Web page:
ANDREA SEABROOK, host:
Four decades ago, technology had different challenges. Engineer Jerry Merryman had been at Texas Instruments for two years when his boss gave him this assignment.
Mr. JERRY MERRYMAN (Engineer, Texas Instruments): He said we'd like to have some sort of personal computing device, maybe something that compete with a (unintelligible) that you can hold in your hand. It would have to have some buttons to input the problem. Maybe some neon lights or something that output the answer and, of course, it will work on batteries. You have to think of something. And, boy, we sure did have to think of something because none of those things were ready to go in 1965.
SEABROOK: A year and a half later, Merryman and his team produced the world's first handheld electronic calculator. That was 40 years ago this past week. Jerry Merryman went to a studio in Dallas to tell us about it.
Mr. MERRYMAN: It was about four by six inches, by about an inch and a quarter. And certainly, that would make a lump in your pocket but its predecessor in 1965 was a transistorized calculator that weighed 55 pounds set on a desk. Use enough power to plug in the wall and it cost $2,500 so…
Mr. MERRYMAN: …it was a pretty big change.
SEABROOK: One thing that strikes me when I - looking at your calculator here is that it doesn't have a screen, that it's got tape that comes out the side.
Mr. MERRYMAN: If you look closely, there's a transparent window. And you read the numbers on the tape. That's your immediate answer. Eventually, the paper comes out the side and you can save it if you like.
SEABROOK: And I gathered it's because the screen wasn't invested yet. There was no screen.
Mr. MERRYMAN: Well, light emitting diodes, the little brilliant red things, we were trying to make those in 1965 but they only put out infrared light. You couldn't see it. And we thought that a disadvantage.
SEABROOK: Yes. I could see that that would a disadvantage. What could your calculator do?
Mr. MERRYMAN: It's what was later called a four functions. It could add, subtract, multiply and divide. It had decimal point. It took in inputs up to six digits and made up to 12-digit answers. It printed about 12 characters per second. So the maximum time to get an answer was about a second.
SEABROOK: What were some of the challenges that you encountered when you were designing this?
Mr. MERRYMAN: Well, there weren't any examples of thin, cheap, reliable keyboards that would work a million times. Another problem was in all those transistors are going to use way too much power and you didn't want a car battery to carry around you. You want a little battery. We did some work on that. I remember making the battery charger myself in my garage. It was a sort of a little black fist-like thing that plug in wire that went to the calculator. And one of the most daunting things was testing the parts that we built.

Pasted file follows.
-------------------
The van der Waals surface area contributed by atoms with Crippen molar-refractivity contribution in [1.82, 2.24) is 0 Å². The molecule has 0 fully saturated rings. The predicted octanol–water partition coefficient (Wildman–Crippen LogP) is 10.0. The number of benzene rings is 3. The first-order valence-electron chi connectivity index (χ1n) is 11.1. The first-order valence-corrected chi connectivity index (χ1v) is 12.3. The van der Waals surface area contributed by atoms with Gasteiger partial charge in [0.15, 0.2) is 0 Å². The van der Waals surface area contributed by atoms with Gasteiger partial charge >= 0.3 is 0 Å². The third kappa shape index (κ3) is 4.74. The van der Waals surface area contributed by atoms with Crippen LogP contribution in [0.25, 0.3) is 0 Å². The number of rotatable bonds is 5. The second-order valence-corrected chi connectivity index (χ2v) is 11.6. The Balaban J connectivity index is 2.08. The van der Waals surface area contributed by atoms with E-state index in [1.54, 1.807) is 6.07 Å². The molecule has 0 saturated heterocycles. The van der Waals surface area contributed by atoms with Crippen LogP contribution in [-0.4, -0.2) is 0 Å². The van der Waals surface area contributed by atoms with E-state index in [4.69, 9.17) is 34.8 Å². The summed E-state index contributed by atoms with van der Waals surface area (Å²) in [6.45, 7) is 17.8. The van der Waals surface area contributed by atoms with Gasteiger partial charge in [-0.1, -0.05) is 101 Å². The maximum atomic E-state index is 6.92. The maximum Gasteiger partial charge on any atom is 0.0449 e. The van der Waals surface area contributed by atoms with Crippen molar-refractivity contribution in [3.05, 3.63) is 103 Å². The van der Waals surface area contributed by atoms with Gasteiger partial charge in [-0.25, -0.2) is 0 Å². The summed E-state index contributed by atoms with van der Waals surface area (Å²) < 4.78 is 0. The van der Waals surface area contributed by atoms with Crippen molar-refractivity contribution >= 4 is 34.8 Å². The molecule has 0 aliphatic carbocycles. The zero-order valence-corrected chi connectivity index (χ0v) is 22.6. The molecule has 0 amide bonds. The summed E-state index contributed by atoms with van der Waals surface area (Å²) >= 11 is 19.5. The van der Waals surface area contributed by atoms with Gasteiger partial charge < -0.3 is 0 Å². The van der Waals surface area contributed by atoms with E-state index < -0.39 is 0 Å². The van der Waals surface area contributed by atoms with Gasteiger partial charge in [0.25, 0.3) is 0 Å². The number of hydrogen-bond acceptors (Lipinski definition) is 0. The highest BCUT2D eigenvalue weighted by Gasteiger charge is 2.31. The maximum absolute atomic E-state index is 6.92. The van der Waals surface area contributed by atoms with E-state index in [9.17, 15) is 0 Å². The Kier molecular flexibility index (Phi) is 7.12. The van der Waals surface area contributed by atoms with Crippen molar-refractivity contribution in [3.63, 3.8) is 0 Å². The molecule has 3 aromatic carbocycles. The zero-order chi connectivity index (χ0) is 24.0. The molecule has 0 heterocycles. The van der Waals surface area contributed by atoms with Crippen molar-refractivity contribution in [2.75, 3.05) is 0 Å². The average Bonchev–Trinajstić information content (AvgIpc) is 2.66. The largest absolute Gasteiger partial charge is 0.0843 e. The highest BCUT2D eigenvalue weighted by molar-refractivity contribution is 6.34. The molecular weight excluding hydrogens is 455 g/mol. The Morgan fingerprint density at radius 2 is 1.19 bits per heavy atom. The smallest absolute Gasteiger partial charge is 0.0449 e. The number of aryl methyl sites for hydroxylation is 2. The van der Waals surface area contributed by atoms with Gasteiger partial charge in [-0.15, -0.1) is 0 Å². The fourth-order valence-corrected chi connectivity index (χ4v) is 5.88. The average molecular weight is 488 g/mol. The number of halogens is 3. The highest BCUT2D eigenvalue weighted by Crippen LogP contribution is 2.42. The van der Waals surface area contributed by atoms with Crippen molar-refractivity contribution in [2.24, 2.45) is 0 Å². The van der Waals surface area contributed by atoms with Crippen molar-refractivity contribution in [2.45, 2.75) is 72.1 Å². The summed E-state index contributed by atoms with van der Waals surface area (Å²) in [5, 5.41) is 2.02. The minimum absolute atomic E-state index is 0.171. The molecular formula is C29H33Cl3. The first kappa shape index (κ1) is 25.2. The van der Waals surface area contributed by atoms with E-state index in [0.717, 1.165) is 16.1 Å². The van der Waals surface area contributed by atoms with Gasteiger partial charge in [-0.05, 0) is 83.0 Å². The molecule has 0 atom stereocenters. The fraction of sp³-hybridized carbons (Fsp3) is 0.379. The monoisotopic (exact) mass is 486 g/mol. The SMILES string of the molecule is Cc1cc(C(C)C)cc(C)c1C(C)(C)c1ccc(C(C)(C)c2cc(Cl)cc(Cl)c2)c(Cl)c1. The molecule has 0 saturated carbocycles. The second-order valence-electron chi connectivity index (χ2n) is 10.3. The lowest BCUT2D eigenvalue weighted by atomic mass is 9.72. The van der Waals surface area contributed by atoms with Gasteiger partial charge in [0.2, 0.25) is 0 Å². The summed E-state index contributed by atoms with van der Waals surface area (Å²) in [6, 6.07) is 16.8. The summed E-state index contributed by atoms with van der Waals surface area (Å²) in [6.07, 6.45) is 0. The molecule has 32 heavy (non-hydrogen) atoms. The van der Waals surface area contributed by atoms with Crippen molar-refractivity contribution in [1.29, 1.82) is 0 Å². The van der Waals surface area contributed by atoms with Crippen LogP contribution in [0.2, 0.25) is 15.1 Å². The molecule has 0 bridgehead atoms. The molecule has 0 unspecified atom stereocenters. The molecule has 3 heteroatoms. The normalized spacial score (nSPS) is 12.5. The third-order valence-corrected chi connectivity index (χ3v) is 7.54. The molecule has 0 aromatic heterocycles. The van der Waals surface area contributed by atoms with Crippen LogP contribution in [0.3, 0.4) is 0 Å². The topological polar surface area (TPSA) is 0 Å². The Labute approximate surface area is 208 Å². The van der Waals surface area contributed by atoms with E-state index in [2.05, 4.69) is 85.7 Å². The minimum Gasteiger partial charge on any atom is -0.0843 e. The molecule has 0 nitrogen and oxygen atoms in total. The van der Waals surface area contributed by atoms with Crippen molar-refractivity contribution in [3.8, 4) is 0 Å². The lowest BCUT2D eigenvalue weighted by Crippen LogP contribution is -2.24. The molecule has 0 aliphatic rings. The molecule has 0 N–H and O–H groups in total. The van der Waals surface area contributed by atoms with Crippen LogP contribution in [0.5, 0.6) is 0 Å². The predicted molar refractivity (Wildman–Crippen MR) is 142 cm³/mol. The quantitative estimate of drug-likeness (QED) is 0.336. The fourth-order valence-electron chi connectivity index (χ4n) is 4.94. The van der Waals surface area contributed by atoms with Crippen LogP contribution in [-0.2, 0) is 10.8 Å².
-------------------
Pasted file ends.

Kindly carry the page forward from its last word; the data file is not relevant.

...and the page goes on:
Integrated circuits in 1965 had maybe 20 transistors and they had 14 or 16 wires coming off of them. Testing was fairly straightforward. We built larger chips that had thousands of transistors, although it had up to 120 wires coming off of them. Some of them are inputs, asking questions. And the others are outputs, giving the results. The number of combinations of that is just astronomical. And it was a daunting task to verify if any given piece of the calculator was doing its job. In order to solve that problem, we made a breadboard of the calculator - that is a model of it using regular integrated circuits. It occupied a two-tiered six-foot table with lots of visible wiring.
(Soundbite of laughter)
Mr. MERRYMAN: And we used it to mimic the calculation and then some subportion of the calculator was checked against the candidate chip and that was sort of a breakthrough in testing as well.
SEABROOK: When I was growing up, everybody had the calculators on their wristwatch. And one of the controversies then and before was that students could bring them to class and cheat by having a calculator in their class.
Mr. MERRYMAN: Well, you know, I don't see that as cheating. I see that as extending your reach and grasp. Maybe if students today are not so proficient with a pencil adding numbers on a back of an envelop, they've traded that for the ability to handle problems that were not in their purview before - in the same way that you might say that an automobile inhibits walking, but look how far you can go.
SEABROOK: Jerry Merryman joined us from Dallas. He is the man who invented -with his team at Texas Instruments - the first electronic handheld calculator. Thank you very much.
Mr. MERRYMAN: Thank you.